In my ministry, I frequently talk with people facing a similar spiritual crisis to my own—they are questioning long-held beliefs about atonement, salvation, scripture, Christology and more. For years, I have been searching for a book to share with them to help them see that there is another way, that to reject much of that theology is not to reject Christianity or a life lived with the God of Jesus Christ. I have bought and read all kinds of books in this arena—John Dominic Crossan, Marcus Borg, John Shelby Spong, Peter Gomes, Diana Butler Bass. While many of them are great books, none quite fit. They were either too intellectual, too theological, too angry, to directed at church professionals or not enough about the personal life of faith.

A Christianity Worth Believing has finally given me the book I’ve been looking for. Pagitt intertwines his personal story in and out of faith with theological questions and concerns. That transforms the book from being a theological treatise trying to make an intellectual argument into a spiritual journey that connects with anyone who has ever questioned their beliefs while still trying to hold on to faith and Christian community.

Pagitt addresses almost all the same theological concerns as the other authors (with the exception of a section on gender and sexuality). Instead of emphasizing history and biblical scholarship, he talks about how he experiences God as loving and living, and how he tries to practice loving and living with God. It changes the entire tone from one of intellectual speculation about faith to an account of a real, living relationship with God and with other people trying to follow God. Pagitt does offer some history and scholarship, mostly around the influence of Greek culture on the Jewish Jesus. I thought the way he traced the most troubling issues back to the Greco-Roman dualistic world view a little bit too simple to account for everything, but it was accurate and insightful. I wouldn’t have liked the book nearly so much if he had tried to make an exhaustive Christian intellectual history. He gives a brief explanation about the roots of a particular belief to show us it is culturally bound and we can let it go.  Then he tackles the far more important task of explaining the good news of Jesus in a way we can understand.

God on one side, humanity on the other, separated by sin and death. Christ is the bridge--add another line to make it a cross and the drawing is complete.

One of my favorite sections in the book was the chapter called, “Down and In.” After describing the classic drawing about the gap between God and humanity, and the accompanying theology that the sin and death that can be overcome only by Christ’s sacrifice, he labels that image of God as “up and out.” The “up and out” God is perfect and removed, and unable to love us fully because of our imperfection. Pagitt replaces that theology with a God that is “down and in,” a God who is engaged in the world and loves us even in our sinful condition. He describes people who give up their faith in response to a life crisis because they have only known an “up and out” God: “They haven’t been given a picture of God as one who cares, who listens, sustains, cradles, cries and is right there with them all the time.” (p. 110)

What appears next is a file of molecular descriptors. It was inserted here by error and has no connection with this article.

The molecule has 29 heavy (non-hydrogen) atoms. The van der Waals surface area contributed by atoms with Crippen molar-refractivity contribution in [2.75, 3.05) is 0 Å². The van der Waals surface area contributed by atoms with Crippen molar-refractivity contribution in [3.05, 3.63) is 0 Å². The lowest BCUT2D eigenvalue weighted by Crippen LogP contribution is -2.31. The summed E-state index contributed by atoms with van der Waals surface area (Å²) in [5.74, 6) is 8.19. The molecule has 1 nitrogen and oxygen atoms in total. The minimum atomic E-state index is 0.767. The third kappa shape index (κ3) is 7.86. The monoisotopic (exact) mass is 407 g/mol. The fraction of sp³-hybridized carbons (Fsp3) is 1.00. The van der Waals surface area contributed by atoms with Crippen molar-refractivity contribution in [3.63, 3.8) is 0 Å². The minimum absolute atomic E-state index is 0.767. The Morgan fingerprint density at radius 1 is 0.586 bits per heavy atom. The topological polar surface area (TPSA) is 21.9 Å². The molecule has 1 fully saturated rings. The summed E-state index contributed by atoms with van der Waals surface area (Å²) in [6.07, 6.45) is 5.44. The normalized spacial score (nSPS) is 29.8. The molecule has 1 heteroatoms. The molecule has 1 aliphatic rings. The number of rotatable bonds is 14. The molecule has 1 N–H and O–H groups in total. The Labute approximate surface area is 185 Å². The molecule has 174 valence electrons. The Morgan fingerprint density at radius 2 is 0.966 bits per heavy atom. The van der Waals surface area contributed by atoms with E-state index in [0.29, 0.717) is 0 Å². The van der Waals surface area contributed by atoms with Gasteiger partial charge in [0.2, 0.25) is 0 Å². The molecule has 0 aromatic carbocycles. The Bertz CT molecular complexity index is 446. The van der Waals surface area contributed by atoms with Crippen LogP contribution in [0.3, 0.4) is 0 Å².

Pagitt’s book connects us with the “down and in” God because his writing itself is down and in. It does not remove theology from context, but places the questions about belief squarely in the center of an earthly life seeking to be lived with God. He confesses to the struggles and mishaps of his own life, and invites us to join with God in partnering to live and love and work together to build the real-life kingdom of God right here and now.

Pagitt’s book is a great starting place for those facing a crisis of faith with the “up and out” God, or any of the traditional “fundamentals” of Christianity. Rather than just presenting an alternative theology and assuring us that there are other Christians who believe this way or think this way, Pagitt shows us that there are other Christians who actually live this new faith with passion and love for God. When you read it, you can’t help but want to be part of that exciting Christianity worth believing in. I think I’ve finally found the book I’ve been looking for. I can’t wait to start sharing it.

About Me

I am a full-time pastor in the United Church of Christ, mother of a young child (B.), married to an aspiring academic and curmudgeon (J.). I live by faith, intuition and intellect. I follow politics, football and the Boston Red Sox. I like to talk about progressive issues, theological concerns, church life, the impact of technology and media, pop culture and books.